The number one rule of making a zombie movies is to find a unique element to set your movie apart from the rest of the pack. Not to be confused with the number one rule of surviving a zombie movie, which is to befriend plenty of people who run slower than you. Octopod Films has most certainly succeeded on the first count with “Waterborne,” the world’s first zombie kangaroo movie.
This short film was conceived as a proof of concept for a feature film currently in development and crowdfunded by 249 backers who made the kangaroo puppet possible at a cost of nearly eighteen thousand dollars. That’s a whole lot of faith that director Ryan Coonan would be able to make one of the outback’s most beloved animals scary.
Since the film’s first screening a year ago, Waterborne has received rave reviews at numerous international festivals including Fantasia International Film Festival in Montreal, Fantastic Fest in Austin, the Stanley Film Festival in Denver, and Sitges International Fantastic Film Festival of Catalonia. The film has also won several awards including Best Australian Short at Monster Fest in Melbourne, Best Short at the Abertoir Horror Festival in Wales, Best Microshort Zombie Film at Fear Fete in Missouri, and Best International Horror Short at Buffalo Dreams Fantastic Film Fest.
The beauty of this ten minute horror film is that it blends its dark subject matter and puppetry into something simultaneously gruesome and ridiculous. If you’re a fan of such good-bad B-movies as might feature Bruce Campbell or snakes on a plance, you’ll love Waterborne.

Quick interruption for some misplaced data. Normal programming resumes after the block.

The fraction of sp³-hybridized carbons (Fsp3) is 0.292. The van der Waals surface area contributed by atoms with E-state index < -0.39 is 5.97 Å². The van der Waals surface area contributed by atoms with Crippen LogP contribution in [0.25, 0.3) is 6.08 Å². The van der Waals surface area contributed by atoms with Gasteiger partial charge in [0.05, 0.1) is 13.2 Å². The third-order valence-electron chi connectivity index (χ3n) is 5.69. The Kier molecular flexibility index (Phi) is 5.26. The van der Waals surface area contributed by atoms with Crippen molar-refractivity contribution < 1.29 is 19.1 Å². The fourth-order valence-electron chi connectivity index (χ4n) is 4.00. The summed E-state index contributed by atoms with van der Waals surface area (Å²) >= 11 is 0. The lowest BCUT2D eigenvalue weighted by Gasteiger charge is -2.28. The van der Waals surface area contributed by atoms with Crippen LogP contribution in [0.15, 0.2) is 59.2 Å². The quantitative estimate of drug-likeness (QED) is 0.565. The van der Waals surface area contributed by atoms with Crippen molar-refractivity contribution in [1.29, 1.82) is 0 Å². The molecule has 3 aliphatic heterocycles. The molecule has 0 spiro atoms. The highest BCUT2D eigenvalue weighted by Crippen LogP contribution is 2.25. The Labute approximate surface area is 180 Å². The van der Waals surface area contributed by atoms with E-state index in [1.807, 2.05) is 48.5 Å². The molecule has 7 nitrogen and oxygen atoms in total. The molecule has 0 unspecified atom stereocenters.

The film is set in a small town in which years of alternating drought and flood have taken their toll. When a local ranger finds a strange algae infesting the water supply, he knows something’s wrong, but it’s not until the sun goes down that he discovers just how wrong. The algae turns not only humans but also animals into zombies.
“When a local ranger in a small country town finds an unidentified algae overwhelming the water supply, he knows that something’s not right. But it’s not until the sun goes down that he discovers the true extent of the danger – it seems the town is about to experience the effects of a mysterious infection that turns not only humans – but
animals too – into zombies. Australian wildlife has never been so terrifying…”